Here I was at the Lagos International Airport on this Sunday evening waiting to board a plane to Dubai. My flight was to leave at around eight at night, but I had been careful to arrive at the airport early because of the fear of missing my flight on account of the unpredictable Lagos traffic or due to possible check-in glitches at the airport. I had heard so many good things about my destination. I could already smell Dubai; I couldn’t wait to get there.
My Business Class ticket on Emirates Airline had been made possible by a timely windfall. It was a luxury I had not experienced for several years, and was at this time not sure anymore of what the ticket made me eligible for. I found to my delight that my ticket qualified me to bypass the long queue waiting at the check-in counter. I was chaperoned through check-in procedures in less than five minutes and sent off to the Business Lounge of Emirates Airline. I had three hours to wait before boarding, but this didn’t matter much to me. I had my iPad, free internet in the lounge, and not too far away from me were tables and shelves laden with free drinks, salads and tidbits. I also had the outline of a novel which I had planned to work on.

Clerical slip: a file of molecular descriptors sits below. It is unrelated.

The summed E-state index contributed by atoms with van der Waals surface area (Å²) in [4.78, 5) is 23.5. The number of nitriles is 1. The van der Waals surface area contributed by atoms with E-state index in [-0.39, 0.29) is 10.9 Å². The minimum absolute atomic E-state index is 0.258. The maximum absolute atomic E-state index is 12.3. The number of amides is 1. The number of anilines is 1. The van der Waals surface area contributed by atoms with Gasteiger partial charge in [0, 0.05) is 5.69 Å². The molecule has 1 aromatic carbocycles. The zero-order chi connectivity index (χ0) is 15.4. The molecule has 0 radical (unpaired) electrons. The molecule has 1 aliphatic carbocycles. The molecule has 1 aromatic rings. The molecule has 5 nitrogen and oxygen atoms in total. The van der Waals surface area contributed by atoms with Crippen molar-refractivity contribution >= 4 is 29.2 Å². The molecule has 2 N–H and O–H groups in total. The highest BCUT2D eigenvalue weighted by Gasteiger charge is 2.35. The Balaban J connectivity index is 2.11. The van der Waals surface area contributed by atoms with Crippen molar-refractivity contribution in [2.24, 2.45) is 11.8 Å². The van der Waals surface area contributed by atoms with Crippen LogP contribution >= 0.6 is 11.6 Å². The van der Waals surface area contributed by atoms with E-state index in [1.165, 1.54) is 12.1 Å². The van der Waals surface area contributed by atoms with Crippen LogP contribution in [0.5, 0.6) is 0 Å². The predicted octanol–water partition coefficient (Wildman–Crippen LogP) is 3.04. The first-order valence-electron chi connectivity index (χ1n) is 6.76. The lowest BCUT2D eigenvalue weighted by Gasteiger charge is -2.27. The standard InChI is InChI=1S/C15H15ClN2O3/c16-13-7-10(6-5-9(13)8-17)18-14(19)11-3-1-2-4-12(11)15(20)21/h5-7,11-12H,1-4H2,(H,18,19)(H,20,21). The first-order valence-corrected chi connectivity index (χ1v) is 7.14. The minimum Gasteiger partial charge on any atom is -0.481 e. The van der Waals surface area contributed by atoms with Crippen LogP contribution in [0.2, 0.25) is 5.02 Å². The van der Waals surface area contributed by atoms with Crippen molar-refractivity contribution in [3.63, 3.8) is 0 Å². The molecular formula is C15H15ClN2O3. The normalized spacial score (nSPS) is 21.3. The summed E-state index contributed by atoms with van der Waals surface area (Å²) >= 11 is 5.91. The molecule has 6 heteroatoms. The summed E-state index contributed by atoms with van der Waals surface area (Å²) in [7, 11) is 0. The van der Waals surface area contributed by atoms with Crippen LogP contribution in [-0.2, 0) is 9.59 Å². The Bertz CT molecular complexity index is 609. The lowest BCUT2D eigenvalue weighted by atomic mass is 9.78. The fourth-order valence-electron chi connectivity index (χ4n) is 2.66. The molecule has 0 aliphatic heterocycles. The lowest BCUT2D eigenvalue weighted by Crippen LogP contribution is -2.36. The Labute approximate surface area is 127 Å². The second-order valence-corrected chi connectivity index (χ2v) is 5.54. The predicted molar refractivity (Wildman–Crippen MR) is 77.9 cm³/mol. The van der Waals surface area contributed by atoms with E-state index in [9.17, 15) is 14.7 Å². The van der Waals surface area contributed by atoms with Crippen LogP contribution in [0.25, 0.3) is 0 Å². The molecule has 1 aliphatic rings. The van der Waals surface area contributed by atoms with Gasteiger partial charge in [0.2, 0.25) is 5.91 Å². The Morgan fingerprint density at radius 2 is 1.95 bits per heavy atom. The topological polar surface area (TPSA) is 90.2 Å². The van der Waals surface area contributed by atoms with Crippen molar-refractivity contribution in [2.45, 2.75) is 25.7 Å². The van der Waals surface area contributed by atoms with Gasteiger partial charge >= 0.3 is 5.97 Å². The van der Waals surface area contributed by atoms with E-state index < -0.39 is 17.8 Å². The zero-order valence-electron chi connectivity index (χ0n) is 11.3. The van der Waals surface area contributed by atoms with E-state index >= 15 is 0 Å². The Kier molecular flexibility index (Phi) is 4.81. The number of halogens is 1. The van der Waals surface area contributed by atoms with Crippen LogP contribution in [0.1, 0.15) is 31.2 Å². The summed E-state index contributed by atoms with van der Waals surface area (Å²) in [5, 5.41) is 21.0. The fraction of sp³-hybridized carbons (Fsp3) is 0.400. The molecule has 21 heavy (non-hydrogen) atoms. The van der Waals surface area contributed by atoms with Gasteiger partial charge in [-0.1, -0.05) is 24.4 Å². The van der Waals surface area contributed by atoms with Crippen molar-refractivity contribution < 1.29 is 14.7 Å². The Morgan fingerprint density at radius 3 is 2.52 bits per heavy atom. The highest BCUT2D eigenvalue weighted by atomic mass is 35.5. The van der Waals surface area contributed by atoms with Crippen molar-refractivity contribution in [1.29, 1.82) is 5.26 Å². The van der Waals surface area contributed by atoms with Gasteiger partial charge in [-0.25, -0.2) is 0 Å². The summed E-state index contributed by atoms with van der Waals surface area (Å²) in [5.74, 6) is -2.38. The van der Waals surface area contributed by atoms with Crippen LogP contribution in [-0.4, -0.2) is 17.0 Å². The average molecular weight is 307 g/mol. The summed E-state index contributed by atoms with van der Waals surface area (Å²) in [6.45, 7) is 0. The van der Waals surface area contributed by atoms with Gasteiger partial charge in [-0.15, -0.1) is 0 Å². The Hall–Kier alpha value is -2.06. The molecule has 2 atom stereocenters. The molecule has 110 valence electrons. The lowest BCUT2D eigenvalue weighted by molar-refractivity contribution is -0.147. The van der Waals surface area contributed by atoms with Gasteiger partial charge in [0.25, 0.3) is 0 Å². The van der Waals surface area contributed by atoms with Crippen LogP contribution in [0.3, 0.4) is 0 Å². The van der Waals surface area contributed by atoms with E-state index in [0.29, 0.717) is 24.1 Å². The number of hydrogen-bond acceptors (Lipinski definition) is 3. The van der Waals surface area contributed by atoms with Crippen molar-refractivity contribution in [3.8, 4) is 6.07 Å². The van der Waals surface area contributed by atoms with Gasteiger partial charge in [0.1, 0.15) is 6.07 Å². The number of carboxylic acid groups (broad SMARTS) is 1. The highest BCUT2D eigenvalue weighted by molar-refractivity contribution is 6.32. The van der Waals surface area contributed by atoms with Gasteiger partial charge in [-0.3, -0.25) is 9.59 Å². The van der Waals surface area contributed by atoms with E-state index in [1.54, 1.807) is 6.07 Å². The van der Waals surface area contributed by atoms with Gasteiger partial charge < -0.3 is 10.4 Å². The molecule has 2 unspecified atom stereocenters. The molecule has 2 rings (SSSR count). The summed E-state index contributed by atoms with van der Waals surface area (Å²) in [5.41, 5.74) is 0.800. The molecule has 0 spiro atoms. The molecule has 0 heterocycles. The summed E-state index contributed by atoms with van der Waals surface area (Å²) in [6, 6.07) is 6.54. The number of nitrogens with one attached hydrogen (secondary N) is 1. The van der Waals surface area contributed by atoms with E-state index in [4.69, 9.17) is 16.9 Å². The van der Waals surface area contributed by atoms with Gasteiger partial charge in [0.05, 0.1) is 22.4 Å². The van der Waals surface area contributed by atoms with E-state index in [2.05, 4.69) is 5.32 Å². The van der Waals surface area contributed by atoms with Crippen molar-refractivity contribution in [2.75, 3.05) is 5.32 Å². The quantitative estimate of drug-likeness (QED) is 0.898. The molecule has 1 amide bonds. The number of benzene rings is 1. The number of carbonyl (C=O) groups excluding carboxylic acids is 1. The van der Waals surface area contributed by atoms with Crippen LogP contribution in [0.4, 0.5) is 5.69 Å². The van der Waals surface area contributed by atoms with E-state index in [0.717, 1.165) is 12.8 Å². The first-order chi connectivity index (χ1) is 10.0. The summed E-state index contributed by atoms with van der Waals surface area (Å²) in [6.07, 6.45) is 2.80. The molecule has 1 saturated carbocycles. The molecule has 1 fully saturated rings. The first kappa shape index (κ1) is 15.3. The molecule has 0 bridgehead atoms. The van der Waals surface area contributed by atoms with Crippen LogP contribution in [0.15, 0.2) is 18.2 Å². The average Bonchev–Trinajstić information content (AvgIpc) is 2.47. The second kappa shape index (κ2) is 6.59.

Time passed rather slowly; the lounge gradually filled up until there was only standing space. It also became quite noisy; the Business Class lounge didn’t appear to be for only the privileged anymore. I would later learn that the lounge also catered for Business Class passengers from other airlines as well as Economy Class travelers who had paid for the privilege of sitting in the lounge; for whatever their reason may be because the general departure lounge downstairs was in comparison less populated. My concentration destroyed, I resorted to observing the antics of the travelers around me to overcome boredom.